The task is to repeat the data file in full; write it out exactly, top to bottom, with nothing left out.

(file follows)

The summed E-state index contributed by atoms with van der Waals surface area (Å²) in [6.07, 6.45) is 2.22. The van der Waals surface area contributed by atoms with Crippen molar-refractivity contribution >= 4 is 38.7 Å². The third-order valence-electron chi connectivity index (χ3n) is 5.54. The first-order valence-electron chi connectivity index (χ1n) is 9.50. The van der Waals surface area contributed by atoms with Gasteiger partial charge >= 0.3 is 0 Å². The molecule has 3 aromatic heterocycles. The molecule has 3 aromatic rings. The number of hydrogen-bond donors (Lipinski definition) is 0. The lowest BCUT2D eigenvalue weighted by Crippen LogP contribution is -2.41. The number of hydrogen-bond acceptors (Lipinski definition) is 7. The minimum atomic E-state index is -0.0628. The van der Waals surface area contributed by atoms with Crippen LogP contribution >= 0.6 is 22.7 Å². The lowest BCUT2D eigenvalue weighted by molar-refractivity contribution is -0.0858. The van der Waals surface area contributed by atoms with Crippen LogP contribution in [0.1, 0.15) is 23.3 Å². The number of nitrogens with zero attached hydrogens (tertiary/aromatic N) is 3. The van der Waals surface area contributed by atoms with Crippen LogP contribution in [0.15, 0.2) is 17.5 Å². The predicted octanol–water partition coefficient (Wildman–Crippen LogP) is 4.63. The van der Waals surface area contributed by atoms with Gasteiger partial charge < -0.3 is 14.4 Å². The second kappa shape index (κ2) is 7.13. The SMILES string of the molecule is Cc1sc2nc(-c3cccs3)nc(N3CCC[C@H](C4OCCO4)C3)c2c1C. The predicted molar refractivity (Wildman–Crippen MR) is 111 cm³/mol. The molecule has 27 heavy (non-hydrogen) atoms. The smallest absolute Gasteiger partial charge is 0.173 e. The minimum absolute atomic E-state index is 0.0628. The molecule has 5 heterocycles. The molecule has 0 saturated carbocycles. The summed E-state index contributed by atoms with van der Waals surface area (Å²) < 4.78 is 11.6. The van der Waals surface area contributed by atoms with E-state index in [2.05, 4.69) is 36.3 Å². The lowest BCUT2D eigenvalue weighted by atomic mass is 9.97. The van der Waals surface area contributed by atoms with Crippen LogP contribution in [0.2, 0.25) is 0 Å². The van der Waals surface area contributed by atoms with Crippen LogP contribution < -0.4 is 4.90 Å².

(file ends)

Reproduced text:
The summed E-state index contributed by atoms with van der Waals surface area (Å²) in [6.07, 6.45) is 2.22. The van der Waals surface area contributed by atoms with Crippen molar-refractivity contribution >= 4 is 38.7 Å². The third-order valence-electron chi connectivity index (χ3n) is 5.54. The first-order valence-electron chi connectivity index (χ1n) is 9.50. The van der Waals surface area contributed by atoms with Gasteiger partial charge >= 0.3 is 0 Å². The molecule has 3 aromatic heterocycles. The molecule has 3 aromatic rings. The number of hydrogen-bond donors (Lipinski definition) is 0. The lowest BCUT2D eigenvalue weighted by Crippen LogP contribution is -2.41. The number of hydrogen-bond acceptors (Lipinski definition) is 7. The minimum atomic E-state index is -0.0628. The van der Waals surface area contributed by atoms with Crippen LogP contribution >= 0.6 is 22.7 Å². The lowest BCUT2D eigenvalue weighted by molar-refractivity contribution is -0.0858. The van der Waals surface area contributed by atoms with Crippen LogP contribution in [0.1, 0.15) is 23.3 Å². The number of nitrogens with zero attached hydrogens (tertiary/aromatic N) is 3. The van der Waals surface area contributed by atoms with Crippen LogP contribution in [0.15, 0.2) is 17.5 Å². The predicted octanol–water partition coefficient (Wildman–Crippen LogP) is 4.63. The van der Waals surface area contributed by atoms with Gasteiger partial charge < -0.3 is 14.4 Å². The second kappa shape index (κ2) is 7.13. The SMILES string of the molecule is Cc1sc2nc(-c3cccs3)nc(N3CCC[C@H](C4OCCO4)C3)c2c1C. The predicted molar refractivity (Wildman–Crippen MR) is 111 cm³/mol. The molecule has 27 heavy (non-hydrogen) atoms. The smallest absolute Gasteiger partial charge is 0.173 e. The minimum absolute atomic E-state index is 0.0628. The molecule has 5 heterocycles. The molecule has 0 saturated carbocycles. The summed E-state index contributed by atoms with van der Waals surface area (Å²) < 4.78 is 11.6. The van der Waals surface area contributed by atoms with E-state index in [2.05, 4.69) is 36.3 Å². The lowest BCUT2D eigenvalue weighted by atomic mass is 9.97. The van der Waals surface area contributed by atoms with Crippen LogP contribution in [0.2, 0.25) is 0 Å². The van der Waals surface area contributed by atoms with Crippen LogP contribution < -0.4 is 4.90 Å².